By Cheryl Dahle
Exposés of deception and abuse in food supply chains have become disturbingly routine. Whether we’re hearing about pink slime or horsemeat passed off as beef, the news is consistently unsettling: We can’t trust what we’re eating.
Seafood is no exception to this pattern. More than one-third of our seafood is mislabeled in North America. And upwards of 24 million tons of seafood is caught and sold illegally every year. A just-published report from University of British Columbia estimates that up to 26 percent of all wild seafood imports to the U.S. is so-called pirate fish!
Beyond what that deception may mean for your health, it is also a window to other more systemic challenges, including pirate fishing, human trafficking, and widespread fraud and corruption. While news stories easily generate outrage for the more personal aspect of these offenses, cultivating the attention span and call-to-action that targets change at the deeper, underlying problems is understandably harder.
These problems can’t be fixed simply by the decision of a few consumers to “eat local.” We need to rebuild the systems and behaviors of the global interconnected brokers, corporations and governments that touch your food before it hits your plate. Pulling that off will require better data.
What do we mean by better data? Better data means going beyond murky definitions of traceability systems to verified data. This is not a foreign idea to supply chains: Couple product data with time and location stamps, and an auditable trail of information is produced -- one that could be demonstrably free of illegal fish, for example. Here’s a look at the benefits better data could make possible, for businesses and for fish.
We need some data about fish before it’s landed. Much of illegal fishing happens in international waters in vast areas that are impossible to police and monitor by boat. New technology allows remote surveillance by integrating satellite data with boat transponders to spot suspicious activity.
Windward, a technology company that develops unique algorithms to scan for these suspicious patterns, has been able to catch legal vessels pulling alongside pirate boats while at sea to offload illegal fish. That kind of data, coupled with widespread endorsement of the Port State Measures Agreement, which the U.S. ratified last week, would give ports the ability to refuse docking privileges to any boat flagged for pirate behavior. A better way to spot illegal fish in the supply chain is to make sure it doesn’t get into legitimate channels in the first place.
One of the entrepreneurs Future of Fish supports, Tom Kraft of Norpac, has found that implementing systems to track fish better also helped him track his business better. As a result of traceability data that connects to his core operating systems, he’s been able to reduce overtime costs by 80 percent, decrease his cost of goods by 2 percent, and use data-driven management to assist with purchasing decisions and increasing efficiency. Meanwhile, his customers get greater transparency and longer product shelf life.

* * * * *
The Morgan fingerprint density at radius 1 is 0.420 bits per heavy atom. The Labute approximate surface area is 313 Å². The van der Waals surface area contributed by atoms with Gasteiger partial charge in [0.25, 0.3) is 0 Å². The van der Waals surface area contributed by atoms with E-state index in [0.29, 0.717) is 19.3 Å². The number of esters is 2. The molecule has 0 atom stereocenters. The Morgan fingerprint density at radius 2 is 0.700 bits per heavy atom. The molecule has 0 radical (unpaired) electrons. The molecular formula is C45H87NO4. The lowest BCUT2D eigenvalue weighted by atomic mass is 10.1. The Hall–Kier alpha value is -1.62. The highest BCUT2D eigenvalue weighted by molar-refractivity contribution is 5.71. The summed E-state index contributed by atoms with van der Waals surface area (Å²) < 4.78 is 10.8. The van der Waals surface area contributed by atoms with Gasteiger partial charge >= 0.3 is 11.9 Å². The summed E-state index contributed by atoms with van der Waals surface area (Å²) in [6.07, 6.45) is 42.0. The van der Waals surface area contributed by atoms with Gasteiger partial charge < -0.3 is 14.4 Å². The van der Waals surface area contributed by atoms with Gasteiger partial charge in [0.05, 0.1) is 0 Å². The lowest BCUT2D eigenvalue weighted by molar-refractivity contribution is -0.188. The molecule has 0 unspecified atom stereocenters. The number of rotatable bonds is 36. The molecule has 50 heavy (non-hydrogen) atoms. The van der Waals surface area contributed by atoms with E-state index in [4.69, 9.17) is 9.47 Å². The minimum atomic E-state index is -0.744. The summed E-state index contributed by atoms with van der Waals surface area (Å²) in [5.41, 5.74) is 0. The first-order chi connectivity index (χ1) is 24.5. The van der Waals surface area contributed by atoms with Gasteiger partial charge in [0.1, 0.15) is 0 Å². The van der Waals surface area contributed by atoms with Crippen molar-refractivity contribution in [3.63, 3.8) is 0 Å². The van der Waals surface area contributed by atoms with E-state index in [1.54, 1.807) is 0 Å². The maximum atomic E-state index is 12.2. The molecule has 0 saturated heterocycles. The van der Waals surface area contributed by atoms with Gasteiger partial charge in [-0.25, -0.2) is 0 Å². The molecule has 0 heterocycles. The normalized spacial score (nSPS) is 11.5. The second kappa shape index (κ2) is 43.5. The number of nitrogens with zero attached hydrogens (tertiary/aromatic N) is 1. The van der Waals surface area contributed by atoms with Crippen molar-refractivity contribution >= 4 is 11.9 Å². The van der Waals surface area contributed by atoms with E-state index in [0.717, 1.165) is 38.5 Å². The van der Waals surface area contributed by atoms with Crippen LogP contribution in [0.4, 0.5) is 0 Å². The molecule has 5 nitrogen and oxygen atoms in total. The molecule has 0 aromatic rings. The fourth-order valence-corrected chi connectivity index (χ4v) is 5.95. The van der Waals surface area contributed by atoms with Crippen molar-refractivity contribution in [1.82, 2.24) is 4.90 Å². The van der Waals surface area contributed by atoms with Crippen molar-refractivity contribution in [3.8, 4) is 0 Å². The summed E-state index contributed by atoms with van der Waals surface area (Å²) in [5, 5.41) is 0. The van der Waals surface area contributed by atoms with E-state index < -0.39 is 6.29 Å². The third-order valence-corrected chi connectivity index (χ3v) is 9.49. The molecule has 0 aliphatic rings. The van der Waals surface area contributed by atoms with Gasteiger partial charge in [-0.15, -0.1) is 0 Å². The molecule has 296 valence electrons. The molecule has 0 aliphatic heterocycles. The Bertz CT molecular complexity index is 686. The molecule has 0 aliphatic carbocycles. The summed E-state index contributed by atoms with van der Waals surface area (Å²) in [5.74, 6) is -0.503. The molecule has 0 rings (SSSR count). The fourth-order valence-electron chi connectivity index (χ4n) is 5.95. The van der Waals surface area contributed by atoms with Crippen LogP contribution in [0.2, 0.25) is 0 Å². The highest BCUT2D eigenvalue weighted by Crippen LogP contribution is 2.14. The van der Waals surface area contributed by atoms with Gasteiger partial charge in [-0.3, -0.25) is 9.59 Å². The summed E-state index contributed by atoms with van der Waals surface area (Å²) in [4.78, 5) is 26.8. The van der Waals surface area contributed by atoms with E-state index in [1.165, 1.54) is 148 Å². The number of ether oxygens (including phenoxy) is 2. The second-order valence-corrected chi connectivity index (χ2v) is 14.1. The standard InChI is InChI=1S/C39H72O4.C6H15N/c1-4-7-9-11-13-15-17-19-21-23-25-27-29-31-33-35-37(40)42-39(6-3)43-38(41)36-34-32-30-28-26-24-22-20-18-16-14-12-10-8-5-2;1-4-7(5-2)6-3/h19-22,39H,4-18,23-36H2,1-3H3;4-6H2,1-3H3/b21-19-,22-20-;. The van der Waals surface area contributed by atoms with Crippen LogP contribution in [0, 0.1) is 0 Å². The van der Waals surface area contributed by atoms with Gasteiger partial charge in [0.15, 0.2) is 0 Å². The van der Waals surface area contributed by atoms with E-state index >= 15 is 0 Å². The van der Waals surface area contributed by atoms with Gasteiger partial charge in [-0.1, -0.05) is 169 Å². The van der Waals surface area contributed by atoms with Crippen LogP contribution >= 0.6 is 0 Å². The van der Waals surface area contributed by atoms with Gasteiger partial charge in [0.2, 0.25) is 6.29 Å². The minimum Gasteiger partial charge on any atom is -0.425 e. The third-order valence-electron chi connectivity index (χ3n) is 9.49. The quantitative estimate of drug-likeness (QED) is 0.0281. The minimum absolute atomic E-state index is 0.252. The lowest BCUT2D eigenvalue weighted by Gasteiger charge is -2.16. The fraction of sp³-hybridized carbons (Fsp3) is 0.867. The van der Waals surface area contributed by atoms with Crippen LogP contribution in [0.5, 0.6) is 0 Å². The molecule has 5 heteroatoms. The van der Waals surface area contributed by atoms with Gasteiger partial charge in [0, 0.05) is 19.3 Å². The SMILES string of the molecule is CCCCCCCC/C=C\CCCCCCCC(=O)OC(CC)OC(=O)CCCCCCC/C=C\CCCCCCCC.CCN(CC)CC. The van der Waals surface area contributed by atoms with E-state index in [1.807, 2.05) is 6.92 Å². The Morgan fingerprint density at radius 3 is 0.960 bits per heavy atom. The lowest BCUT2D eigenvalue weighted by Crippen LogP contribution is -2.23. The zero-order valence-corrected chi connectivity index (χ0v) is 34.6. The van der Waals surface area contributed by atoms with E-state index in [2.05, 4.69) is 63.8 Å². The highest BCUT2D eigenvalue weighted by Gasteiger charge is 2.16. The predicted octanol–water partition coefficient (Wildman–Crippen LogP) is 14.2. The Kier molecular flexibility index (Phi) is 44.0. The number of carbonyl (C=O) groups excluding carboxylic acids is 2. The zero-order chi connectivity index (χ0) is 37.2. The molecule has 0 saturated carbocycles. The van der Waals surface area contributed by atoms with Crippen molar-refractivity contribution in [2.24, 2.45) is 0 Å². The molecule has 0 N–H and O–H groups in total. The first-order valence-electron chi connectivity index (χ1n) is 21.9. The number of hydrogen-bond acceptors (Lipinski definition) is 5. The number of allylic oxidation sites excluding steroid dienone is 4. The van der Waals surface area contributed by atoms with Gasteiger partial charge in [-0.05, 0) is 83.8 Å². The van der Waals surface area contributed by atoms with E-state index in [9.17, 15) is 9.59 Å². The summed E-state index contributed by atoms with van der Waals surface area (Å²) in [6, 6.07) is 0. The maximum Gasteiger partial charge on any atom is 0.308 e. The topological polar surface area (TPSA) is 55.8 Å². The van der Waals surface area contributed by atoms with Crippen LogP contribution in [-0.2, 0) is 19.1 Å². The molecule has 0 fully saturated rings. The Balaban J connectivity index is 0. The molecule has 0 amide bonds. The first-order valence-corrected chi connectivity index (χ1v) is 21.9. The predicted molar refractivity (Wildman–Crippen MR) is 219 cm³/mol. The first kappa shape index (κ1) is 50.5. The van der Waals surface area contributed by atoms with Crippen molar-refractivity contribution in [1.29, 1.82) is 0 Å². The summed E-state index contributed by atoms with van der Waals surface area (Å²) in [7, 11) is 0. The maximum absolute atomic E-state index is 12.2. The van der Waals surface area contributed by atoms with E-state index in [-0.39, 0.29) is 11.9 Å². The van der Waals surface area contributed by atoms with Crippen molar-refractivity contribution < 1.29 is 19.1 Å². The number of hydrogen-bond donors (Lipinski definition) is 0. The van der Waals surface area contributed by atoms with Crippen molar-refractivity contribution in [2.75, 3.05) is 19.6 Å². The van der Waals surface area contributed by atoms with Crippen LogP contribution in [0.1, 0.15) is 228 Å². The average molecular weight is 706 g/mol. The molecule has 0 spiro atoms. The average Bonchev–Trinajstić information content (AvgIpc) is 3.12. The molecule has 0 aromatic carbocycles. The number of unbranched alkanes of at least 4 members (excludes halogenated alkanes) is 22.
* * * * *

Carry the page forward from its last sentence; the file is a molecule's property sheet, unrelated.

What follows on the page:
While the return on investment in these systems will vary, the core reason to choose them is not merely to comply with tracking requests for environmental reasons, but because these systems provide clear business wins.
Certification systems are a great start. They can assure the sustainability of fish, and they typically develop separate chain of custody programs that claim to offer reliable tracking and labeling. But these chain of custody programs reside within an industry that delivers a dismal track record of one-third mislabeling, and these programs touch just a small percentage of fish. That leaves the bulk of the world’s fish as “mystery fish.” That low-data standard doesn’t filter out the 25 percent of illegal fish, nor draw meaningful distinctions between local fish, which might not be certified but could be more responsible than fish shipped in from a farm in China.
Moreover, the whole trick of setting market-driven change in motion is to align better behavior in the supply chain with better margin. Certified fish doesn’t consistently drive that alignment because consumers care about more than just science and harvesting gear. They want “local,” “fresh,” “convenient” and “healthy,” as well -- data not comprised by most certification definitions. Better data allows these other value points to be seen, rewarded and ideally used as additional enticements to buy responsibly harvested fish.
Many supply chains relying on sensitive natural resources (such as timber) are recognizing that the supply chain itself must take greater responsibility for broader implementation of better information practices. It’s time for the seafood industry to join that list.
What can you do? Well, if you’re a company that buys or sells fish, or a technology company that serves the seafood industry, you can apply to join Future of Fish’s Technology for Transparency pod. We’re hosting several collaborations over the next 18 months aimed at making the purchase and implementation of better data systems easier.
If you’re a consumer, pay attention to the names of retailers who made Greenpeace’s list of best practices in seafood sourcing. And if you’re an IT professional, perhaps consider turning your talents to help end marine extinction in your lifetime. The ocean needs you.
Image credit: Flickr/Garry Knight
Cheryl Dahle is a journalist and entrepreneur who has worked at the intersection of business and social transformation for more than a decade, Cheryl conceived and co-led the effort to found Future of Fish.